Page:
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Some political groups use the practice of threatening people with sharing screenshots of an online discussion to the debate opponent's employer, to get the debate opponent fired. This seems like an illegal practice but the people making these threats appear unconcerned about legal penalties.

Is there any law for such practice which might fall into the category of doxxing, coercion, harassment or similar actions?

  • No, it is not illegal. Just don't post in public what you'd be afraid for your employer to see, or be valued enough at work so that your employer does not care about your views not relevant to your job. Duplicate: law.stackexchange.com/questions/21913 – Greendrake Dec 30 '17 at 9:51
  • A CEO was threatened to be blackmailed this way. He said if he would be an employee he could take legal action because the person is "interfering in a business contract if they contact your employer," – Pablo Dec 30 '17 at 16:18
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Under Florida law such behavior could be characterized as extortion, also known as blackmail.

http://statelaws.findlaw.com/florida-law/florida-extortion-laws.html

Statutes

Florida Statutes Section 836.05

Elements of Extortion

Threat: The prosecutor must prove that the defendant made a verbal or written threat. The threat might imply physical harm death, or even psychological harm to the recipient of the threat, to another person, or to property, if the victim does not comply. Alternatively, the defendant might threaten to reveal a secret, accuse the victim of a crime, or otherwise harm the threatened person's reputation. Under Florida law, the defendant may threaten to do either an unlawful or lawful act. Extortion can include the threat of a legal act, as long as the prosecutor can show that the defendant acted maliciously.

Intent: The prosecutor must show that the defendant had intent to gain financially, receive property, or otherwise compel the victim to do any act against the victim's will. However, Florida law does not require an intent to actually carry out the threat or an ability to perform the threatened act.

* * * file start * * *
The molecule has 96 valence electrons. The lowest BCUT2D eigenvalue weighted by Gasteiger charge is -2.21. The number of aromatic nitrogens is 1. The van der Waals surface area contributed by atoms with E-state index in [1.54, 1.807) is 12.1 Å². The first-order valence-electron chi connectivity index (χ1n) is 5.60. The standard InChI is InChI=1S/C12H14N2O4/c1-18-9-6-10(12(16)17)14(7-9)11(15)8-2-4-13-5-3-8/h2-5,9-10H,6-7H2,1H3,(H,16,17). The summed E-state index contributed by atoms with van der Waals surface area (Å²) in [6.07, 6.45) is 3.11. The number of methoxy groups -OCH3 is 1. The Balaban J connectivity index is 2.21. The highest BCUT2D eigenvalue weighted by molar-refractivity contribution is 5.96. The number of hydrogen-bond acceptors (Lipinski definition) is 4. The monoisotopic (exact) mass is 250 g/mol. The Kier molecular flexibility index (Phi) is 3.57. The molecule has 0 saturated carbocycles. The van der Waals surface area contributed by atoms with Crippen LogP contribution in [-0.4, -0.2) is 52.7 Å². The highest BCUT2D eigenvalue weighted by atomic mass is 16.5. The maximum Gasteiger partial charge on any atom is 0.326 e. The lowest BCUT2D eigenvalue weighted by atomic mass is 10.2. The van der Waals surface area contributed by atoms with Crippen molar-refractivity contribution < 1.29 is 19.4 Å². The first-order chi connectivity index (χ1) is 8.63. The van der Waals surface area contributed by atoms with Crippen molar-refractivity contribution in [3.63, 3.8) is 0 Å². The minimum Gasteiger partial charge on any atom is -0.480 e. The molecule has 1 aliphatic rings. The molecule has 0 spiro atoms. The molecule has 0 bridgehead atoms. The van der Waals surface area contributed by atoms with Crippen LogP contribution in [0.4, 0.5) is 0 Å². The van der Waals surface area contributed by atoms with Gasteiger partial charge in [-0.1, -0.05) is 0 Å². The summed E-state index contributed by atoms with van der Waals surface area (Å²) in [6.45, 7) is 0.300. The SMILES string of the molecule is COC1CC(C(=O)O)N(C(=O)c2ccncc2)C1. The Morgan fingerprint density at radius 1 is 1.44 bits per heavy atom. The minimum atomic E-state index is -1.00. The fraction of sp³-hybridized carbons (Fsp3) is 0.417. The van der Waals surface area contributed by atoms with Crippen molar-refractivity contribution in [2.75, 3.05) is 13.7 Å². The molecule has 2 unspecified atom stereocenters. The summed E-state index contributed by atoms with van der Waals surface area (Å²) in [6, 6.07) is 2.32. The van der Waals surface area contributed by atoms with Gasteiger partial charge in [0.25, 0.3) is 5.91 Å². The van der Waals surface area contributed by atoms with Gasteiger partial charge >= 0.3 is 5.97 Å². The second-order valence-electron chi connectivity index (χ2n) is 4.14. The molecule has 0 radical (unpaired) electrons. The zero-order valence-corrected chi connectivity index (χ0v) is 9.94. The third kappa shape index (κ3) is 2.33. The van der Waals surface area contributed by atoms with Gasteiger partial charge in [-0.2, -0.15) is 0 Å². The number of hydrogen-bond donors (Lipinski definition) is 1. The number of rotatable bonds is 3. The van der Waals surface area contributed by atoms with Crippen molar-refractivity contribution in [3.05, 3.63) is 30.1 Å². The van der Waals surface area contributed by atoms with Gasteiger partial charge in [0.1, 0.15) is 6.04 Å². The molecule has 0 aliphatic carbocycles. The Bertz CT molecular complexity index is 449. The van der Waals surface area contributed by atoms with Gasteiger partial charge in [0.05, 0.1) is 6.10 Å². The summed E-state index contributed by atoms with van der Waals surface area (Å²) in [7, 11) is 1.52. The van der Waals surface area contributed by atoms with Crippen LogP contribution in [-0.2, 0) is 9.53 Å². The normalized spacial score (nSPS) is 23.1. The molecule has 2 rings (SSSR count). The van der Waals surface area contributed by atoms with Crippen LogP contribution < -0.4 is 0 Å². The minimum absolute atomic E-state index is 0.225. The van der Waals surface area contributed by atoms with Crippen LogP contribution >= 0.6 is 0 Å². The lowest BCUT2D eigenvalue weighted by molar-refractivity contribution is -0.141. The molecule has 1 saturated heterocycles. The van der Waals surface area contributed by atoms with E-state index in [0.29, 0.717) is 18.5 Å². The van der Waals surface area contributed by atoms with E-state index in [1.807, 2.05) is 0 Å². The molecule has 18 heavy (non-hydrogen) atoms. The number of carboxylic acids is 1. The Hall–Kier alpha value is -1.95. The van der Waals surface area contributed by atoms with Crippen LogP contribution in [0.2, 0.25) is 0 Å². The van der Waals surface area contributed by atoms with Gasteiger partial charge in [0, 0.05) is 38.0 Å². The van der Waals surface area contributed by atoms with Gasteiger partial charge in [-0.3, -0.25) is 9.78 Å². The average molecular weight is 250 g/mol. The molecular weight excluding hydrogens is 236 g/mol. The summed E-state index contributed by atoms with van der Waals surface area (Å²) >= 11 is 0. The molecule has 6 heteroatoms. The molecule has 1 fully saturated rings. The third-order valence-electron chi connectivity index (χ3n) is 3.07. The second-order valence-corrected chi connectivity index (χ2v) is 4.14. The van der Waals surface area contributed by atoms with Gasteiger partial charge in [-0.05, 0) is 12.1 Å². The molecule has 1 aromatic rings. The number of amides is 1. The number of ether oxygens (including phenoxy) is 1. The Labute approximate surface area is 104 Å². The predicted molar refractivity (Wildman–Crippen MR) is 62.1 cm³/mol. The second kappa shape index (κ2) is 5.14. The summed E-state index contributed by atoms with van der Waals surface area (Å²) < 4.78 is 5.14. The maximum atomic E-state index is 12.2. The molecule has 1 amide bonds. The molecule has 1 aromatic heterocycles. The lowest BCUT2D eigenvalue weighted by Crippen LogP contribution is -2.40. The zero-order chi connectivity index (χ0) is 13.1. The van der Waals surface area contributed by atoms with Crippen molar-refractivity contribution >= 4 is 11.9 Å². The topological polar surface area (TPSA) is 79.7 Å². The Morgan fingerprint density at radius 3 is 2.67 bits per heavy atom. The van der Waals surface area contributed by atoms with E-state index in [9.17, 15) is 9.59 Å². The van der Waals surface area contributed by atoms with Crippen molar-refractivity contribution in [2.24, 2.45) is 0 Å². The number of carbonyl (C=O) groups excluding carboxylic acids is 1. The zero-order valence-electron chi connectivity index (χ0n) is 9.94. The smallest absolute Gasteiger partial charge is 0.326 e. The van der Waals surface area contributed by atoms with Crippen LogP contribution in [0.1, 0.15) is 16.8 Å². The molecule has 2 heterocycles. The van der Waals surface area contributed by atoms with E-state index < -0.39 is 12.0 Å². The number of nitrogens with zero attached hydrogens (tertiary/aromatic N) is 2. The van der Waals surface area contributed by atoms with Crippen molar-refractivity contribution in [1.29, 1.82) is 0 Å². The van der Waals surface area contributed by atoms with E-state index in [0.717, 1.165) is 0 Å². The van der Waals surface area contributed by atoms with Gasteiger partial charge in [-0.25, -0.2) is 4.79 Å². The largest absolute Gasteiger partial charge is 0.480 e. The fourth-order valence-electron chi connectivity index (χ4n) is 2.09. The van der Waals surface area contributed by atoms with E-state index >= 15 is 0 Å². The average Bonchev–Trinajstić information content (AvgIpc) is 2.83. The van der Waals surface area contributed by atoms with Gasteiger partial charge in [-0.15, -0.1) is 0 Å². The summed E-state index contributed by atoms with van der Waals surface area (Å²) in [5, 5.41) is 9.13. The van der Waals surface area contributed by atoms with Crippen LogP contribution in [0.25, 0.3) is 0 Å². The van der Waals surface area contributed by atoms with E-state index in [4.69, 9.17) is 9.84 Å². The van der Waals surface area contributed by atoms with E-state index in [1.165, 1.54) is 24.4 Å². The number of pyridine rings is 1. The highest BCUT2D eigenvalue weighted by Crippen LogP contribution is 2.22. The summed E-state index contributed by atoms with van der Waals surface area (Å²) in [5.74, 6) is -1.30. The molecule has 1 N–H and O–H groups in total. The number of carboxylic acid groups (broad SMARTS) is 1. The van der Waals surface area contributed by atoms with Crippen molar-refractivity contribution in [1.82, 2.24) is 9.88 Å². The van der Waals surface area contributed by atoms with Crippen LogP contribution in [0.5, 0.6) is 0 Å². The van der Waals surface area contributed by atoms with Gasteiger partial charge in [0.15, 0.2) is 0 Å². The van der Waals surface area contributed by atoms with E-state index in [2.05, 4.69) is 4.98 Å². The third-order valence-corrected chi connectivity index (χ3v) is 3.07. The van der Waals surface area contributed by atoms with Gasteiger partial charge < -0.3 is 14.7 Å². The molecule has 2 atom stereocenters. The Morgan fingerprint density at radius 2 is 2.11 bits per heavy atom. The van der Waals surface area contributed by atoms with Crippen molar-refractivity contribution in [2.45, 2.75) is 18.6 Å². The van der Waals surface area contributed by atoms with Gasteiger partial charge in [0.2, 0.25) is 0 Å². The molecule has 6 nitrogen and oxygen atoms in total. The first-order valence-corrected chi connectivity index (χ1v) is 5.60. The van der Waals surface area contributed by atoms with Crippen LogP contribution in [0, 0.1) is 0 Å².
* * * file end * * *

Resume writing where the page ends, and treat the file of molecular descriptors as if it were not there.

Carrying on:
Because some laws are intentionally not enforced, certain criminal activities are allowed to persist and become big problems.

The whole business of methodically and conspiratorially using fear of loss of employment to keep people quiet and void of any serious opinions, is a political tactic, a form of terrorism.

The only sure way to keep yourself aligned with your employer's political, religious, or cultural preferences, would be if you are self-employed. But our economic system, as it is, does not allow for the majority of people to be self-employed. So that is asking the impossible.

Hence, employees are routinely pressured to deprive themselves of free speech, under threat of losing their jobs, which is their livelihood. Honest people cannot survive long in our economy, without income. So it is a serious threat. Loss of employment for political reasons negatively impacts not just employees, but whole families and communities.

To demand that employees must subjugate their political preferences by keeping them in line with their employers' --or-- deprive themselves of the right to free speech, is a violation of basic human rights.

The legitimately right way to obtain compliance from others, would be through reason and persuasion -- assuming there is good enough reason for it, and that you are persuasive enough. That is how a democracy is supposed to function.

But individuals or organizations who seek to deprive others of free speech, with acts of blackmail or extortion, involving threats and terror, are essentially stealing the political consensus / compliance they desire, rather than honestly and respectfully earning it. They are un-American and treasonous, because they seek to undermine and subvert our Bill of Rights. They're criminals.

It is an important issue, which has been neglected far too long. It is perhaps the key issue which will determine for Americans the preservation of future pursuits of Happiness, Liberty, and Life -- or the lack thereof. Americans, because American law is at stake here.

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    This answer is like 70% rant and 20% rabid conspiracy theorist mumblings. It would be far better with everything after the block quote removed. – cHao Jan 2 '18 at 5:39

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